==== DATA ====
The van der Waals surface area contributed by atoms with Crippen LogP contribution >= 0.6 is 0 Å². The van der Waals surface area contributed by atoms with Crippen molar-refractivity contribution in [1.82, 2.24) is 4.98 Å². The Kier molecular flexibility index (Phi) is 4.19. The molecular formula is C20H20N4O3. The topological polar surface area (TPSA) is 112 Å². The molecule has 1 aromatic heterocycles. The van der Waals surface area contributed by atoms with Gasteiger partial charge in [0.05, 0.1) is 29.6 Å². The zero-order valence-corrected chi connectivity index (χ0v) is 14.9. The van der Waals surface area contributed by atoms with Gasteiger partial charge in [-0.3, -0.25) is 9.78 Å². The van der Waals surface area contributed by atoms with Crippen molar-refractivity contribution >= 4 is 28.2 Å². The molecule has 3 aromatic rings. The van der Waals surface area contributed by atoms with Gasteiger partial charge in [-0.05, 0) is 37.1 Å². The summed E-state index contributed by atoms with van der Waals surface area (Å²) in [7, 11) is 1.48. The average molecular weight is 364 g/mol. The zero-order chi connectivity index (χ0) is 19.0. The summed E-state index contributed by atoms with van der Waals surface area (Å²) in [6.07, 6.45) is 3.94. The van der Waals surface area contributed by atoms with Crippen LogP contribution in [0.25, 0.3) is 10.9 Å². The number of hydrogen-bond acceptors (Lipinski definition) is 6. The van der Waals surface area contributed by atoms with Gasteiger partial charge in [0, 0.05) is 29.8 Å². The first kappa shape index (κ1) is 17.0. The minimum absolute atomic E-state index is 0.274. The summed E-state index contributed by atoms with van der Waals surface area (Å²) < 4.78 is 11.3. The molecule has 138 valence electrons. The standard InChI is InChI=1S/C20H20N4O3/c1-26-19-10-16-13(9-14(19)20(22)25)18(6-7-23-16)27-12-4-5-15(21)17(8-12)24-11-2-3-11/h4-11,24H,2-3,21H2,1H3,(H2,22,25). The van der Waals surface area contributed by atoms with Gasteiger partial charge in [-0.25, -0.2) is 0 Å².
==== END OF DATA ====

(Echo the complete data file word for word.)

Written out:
The van der Waals surface area contributed by atoms with Crippen LogP contribution >= 0.6 is 0 Å². The van der Waals surface area contributed by atoms with Crippen molar-refractivity contribution in [1.82, 2.24) is 4.98 Å². The Kier molecular flexibility index (Phi) is 4.19. The molecular formula is C20H20N4O3. The topological polar surface area (TPSA) is 112 Å². The molecule has 1 aromatic heterocycles. The van der Waals surface area contributed by atoms with Gasteiger partial charge in [0.05, 0.1) is 29.6 Å². The zero-order valence-corrected chi connectivity index (χ0v) is 14.9. The van der Waals surface area contributed by atoms with Gasteiger partial charge in [-0.3, -0.25) is 9.78 Å². The van der Waals surface area contributed by atoms with Crippen molar-refractivity contribution >= 4 is 28.2 Å². The molecule has 3 aromatic rings. The van der Waals surface area contributed by atoms with Gasteiger partial charge in [-0.05, 0) is 37.1 Å². The summed E-state index contributed by atoms with van der Waals surface area (Å²) in [7, 11) is 1.48. The average molecular weight is 364 g/mol. The zero-order chi connectivity index (χ0) is 19.0. The summed E-state index contributed by atoms with van der Waals surface area (Å²) in [6.07, 6.45) is 3.94. The van der Waals surface area contributed by atoms with Crippen LogP contribution in [0.25, 0.3) is 10.9 Å². The number of hydrogen-bond acceptors (Lipinski definition) is 6. The van der Waals surface area contributed by atoms with Gasteiger partial charge in [0, 0.05) is 29.8 Å². The first kappa shape index (κ1) is 17.0. The minimum absolute atomic E-state index is 0.274. The summed E-state index contributed by atoms with van der Waals surface area (Å²) < 4.78 is 11.3. The molecule has 138 valence electrons. The standard InChI is InChI=1S/C20H20N4O3/c1-26-19-10-16-13(9-14(19)20(22)25)18(6-7-23-16)27-12-4-5-15(21)17(8-12)24-11-2-3-11/h4-11,24H,2-3,21H2,1H3,(H2,22,25). The van der Waals surface area contributed by atoms with Gasteiger partial charge in [-0.25, -0.2) is 0 Å².